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How To Work With Late-Model Quick-Disconnect Fuel Lines

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Back in the turbulent '60s, a young Bob Dylan proclaimed, "The times they are a-changin'." Roughly a half century later, automotive engineering has continued to deliver on that theme. Among this constant evolution is plastic (more accurately, polytetrafluoroethylene or PTFE) fuel lines and odd-looking steel fuel-line quick-disconnect (QD) fittings. The PTFE lines are designed to create a vapor barrier and should last nearly forever, and with that, the connectors have indeed become true quick-disconnect fittings. But they only live up to their name if you know the secret to creating separation. For the most part, reassembly is a snap—literally, as these fittings click together by hand. Disassembly takes only slightly more effort and a simple plastic tool. Just like anything else in the world, if you know the trick to making this all work, the steps are easy. We'll fill that knowledge gap and make you the neighborhood expert. We will be dealing with the GM LS engine QDs here, but Ford connectors operate in a similar fashion, although they require a different tool. Some Chrysler QDs are also similar to the GM connectors. What makes this whole process attractive is that the necessary tools are very affordable.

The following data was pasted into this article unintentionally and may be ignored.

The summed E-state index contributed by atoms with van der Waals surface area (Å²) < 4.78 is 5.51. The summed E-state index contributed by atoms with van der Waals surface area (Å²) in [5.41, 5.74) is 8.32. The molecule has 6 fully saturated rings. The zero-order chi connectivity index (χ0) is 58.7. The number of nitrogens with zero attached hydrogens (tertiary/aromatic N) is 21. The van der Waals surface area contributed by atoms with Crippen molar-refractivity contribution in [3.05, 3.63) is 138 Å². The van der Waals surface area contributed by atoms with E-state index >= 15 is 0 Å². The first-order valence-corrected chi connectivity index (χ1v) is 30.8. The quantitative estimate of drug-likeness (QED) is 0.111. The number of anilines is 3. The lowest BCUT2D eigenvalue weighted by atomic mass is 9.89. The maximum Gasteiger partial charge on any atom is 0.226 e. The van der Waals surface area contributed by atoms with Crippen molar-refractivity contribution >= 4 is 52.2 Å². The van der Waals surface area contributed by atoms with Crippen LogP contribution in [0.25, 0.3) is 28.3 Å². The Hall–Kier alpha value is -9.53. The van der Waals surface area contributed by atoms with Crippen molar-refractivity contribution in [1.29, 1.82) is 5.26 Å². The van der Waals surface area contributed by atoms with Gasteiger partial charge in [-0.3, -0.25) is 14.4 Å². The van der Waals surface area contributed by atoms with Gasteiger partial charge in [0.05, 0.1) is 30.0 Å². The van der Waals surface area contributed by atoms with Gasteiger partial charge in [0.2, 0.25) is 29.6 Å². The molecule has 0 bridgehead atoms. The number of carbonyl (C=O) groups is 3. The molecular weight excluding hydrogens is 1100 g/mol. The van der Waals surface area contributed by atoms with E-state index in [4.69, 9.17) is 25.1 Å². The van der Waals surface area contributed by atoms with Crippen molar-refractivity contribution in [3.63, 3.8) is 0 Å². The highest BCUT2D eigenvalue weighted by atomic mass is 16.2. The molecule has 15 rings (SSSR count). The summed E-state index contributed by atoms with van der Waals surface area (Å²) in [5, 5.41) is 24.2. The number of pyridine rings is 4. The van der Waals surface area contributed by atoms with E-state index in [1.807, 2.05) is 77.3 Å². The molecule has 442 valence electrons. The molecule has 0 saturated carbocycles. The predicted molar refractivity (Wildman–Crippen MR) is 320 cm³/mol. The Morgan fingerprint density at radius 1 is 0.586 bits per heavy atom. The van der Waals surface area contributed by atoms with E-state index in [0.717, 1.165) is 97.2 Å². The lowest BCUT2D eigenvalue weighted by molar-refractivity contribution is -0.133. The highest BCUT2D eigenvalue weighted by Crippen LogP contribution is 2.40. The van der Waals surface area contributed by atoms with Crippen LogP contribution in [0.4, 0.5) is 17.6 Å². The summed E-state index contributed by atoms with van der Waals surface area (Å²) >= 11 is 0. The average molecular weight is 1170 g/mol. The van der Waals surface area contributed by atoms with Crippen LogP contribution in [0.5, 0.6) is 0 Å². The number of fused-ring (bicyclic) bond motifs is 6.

We'll start with a quick how-to and then follow up with the latest on aftermarket adapter fittings that allow you to connect AN lines to the GM fittings. There are lots of options when it comes to adapting these fuel-line fittings, so there's bound to be several fittings that will meet your needs.

Pressure Play